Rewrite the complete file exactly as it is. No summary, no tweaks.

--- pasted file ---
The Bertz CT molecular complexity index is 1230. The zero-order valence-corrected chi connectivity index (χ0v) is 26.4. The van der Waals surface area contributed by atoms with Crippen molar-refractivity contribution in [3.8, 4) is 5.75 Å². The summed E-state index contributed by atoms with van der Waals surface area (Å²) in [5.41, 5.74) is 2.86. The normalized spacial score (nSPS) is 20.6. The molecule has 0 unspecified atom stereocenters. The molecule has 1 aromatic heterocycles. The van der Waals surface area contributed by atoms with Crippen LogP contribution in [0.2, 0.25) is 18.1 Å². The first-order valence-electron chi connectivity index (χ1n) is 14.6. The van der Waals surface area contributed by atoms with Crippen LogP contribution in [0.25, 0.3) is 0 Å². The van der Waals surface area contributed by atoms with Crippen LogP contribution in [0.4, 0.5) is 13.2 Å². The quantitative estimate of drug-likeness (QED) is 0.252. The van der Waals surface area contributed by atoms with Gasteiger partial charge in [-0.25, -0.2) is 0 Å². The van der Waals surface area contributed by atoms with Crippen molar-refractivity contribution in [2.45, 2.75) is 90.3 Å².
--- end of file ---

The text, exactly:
The Bertz CT molecular complexity index is 1230. The zero-order valence-corrected chi connectivity index (χ0v) is 26.4. The van der Waals surface area contributed by atoms with Crippen molar-refractivity contribution in [3.8, 4) is 5.75 Å². The summed E-state index contributed by atoms with van der Waals surface area (Å²) in [5.41, 5.74) is 2.86. The normalized spacial score (nSPS) is 20.6. The molecule has 0 unspecified atom stereocenters. The molecule has 1 aromatic heterocycles. The van der Waals surface area contributed by atoms with Crippen LogP contribution in [0.2, 0.25) is 18.1 Å². The first-order valence-electron chi connectivity index (χ1n) is 14.6. The van der Waals surface area contributed by atoms with Crippen LogP contribution in [0.25, 0.3) is 0 Å². The van der Waals surface area contributed by atoms with Crippen LogP contribution in [0.4, 0.5) is 13.2 Å². The quantitative estimate of drug-likeness (QED) is 0.252. The van der Waals surface area contributed by atoms with Gasteiger partial charge in [-0.25, -0.2) is 0 Å². The van der Waals surface area contributed by atoms with Crippen molar-refractivity contribution in [2.45, 2.75) is 90.3 Å².